Eileen Higgins, MD, FACS
“Out, out, brief candle! Life’s but a walking shadow”
Not really meant to be SO brief, 130-135 years as a norm.
From the Rodale book, Renewal
“Very few individuals, if any, reach their potential maximum life span; they die instead prematurely of a wide variety of diseases–the vast majority being ‘free radical’ (chronic) diseases.” Denham Harmon, M.D., Ph.D., who in 1954 first proposed the Free Radical Theory of aging
Yes, Dr. Harmon had it right, 62 years ago.
Molecules are stable with an even number of electrons in their outer valence. Free radicals have an odd number of electrons in their outer zone (valence). So, there is an unpaired electron; this makes the molecule unstable. This instability causes molecular, then cellular, then organ and organ system damage over time. Antioxidants transform free radicals into harmless molecules by giving them the extra electron, without themselves becoming free radicals. In other words, the antioxidant has an extra electron to give away.
Oxidative stress: the paradox of aerobic life.
Reactive intermediates of oxygen are extremely reactive (unstable) and are common products of life in an aerobic environment. These agents appear to be responsible for oxygen toxicity.
We are able to adapt to such fluctuating stresses by the synthesis of antioxidant enzymes and damage removal/repair enzymes inherent in our bodies. However, despite the antioxidant and repair mechanisms of the body, oxidative damage remains an inescapable outcome of aerobic existence. This is why we are not immortal, yet we are supposed to live a lot longer than we do.
We do not live to the planned 130 or so years because we inundate ourselves with oxidants (poor diet, lack of sleep, pollution, dehydration, stress, …) many more than our bodies can even begin to neutralize. A normal, healthy person will usually produce enough antioxidant enzymes to keep both free radicals and normal cells in balance. But many of us are not in the “stunningly healthy” category, and could give our bodies an assist.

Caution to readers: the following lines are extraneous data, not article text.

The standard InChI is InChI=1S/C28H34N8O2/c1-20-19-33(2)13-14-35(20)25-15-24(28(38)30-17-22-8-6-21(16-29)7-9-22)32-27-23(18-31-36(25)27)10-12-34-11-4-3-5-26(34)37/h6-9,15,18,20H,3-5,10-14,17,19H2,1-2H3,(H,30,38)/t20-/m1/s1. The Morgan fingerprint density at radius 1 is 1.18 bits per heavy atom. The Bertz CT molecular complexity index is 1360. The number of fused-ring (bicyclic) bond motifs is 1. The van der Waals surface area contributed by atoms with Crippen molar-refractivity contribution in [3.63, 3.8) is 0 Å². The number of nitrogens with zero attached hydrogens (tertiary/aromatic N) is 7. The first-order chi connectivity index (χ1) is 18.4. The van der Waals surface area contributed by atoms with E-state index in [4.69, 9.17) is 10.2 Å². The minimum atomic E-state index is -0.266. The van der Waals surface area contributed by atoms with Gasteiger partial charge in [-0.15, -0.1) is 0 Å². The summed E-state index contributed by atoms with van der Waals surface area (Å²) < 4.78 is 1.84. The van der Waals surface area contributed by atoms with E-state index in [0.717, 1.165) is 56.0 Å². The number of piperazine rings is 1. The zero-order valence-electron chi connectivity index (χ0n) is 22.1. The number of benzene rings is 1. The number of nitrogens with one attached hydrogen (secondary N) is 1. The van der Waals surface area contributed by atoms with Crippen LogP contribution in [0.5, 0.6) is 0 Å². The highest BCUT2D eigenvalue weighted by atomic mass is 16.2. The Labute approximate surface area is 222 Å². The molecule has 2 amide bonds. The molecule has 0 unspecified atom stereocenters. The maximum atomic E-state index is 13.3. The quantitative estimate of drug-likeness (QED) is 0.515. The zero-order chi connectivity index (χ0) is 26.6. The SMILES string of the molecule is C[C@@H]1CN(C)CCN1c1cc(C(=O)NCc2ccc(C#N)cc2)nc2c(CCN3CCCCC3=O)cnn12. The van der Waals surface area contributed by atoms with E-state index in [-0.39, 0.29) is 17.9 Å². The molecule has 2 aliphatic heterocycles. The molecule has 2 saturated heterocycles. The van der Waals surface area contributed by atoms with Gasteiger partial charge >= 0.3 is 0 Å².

What can you do about free radicals on the rise?
* THE most oxidative (free radical producing) dietary item is saturated animal fat. So, that is the reason to cut it out of the diet, red meat, pork, chops, ribs, any protein source that is not lean poultry, fish or beans/legumes … out.
* Eat antioxidants: blue (dark) berries, raw nuts (watch the portion), black coffee (in moderation), spices – turmeric, oregano, rosemary, cinnamon, and vanilla, dark grapes, dark green vegetables, green tea, whole grains, cold water fish – sardines, salmon, oysters, mackerel, tuna steak, wild rainbow trout, shark steak, albacore tuna, and herring, to name several examples.
* Organic produce contains more nutrients and antioxidants than conventionally grown varieties!
* In summary: take a trip to the produce section of your grocery store and stock up on colorful fruits and vegetables; don’t forget whole grains, brown rice, legumes, and beans.
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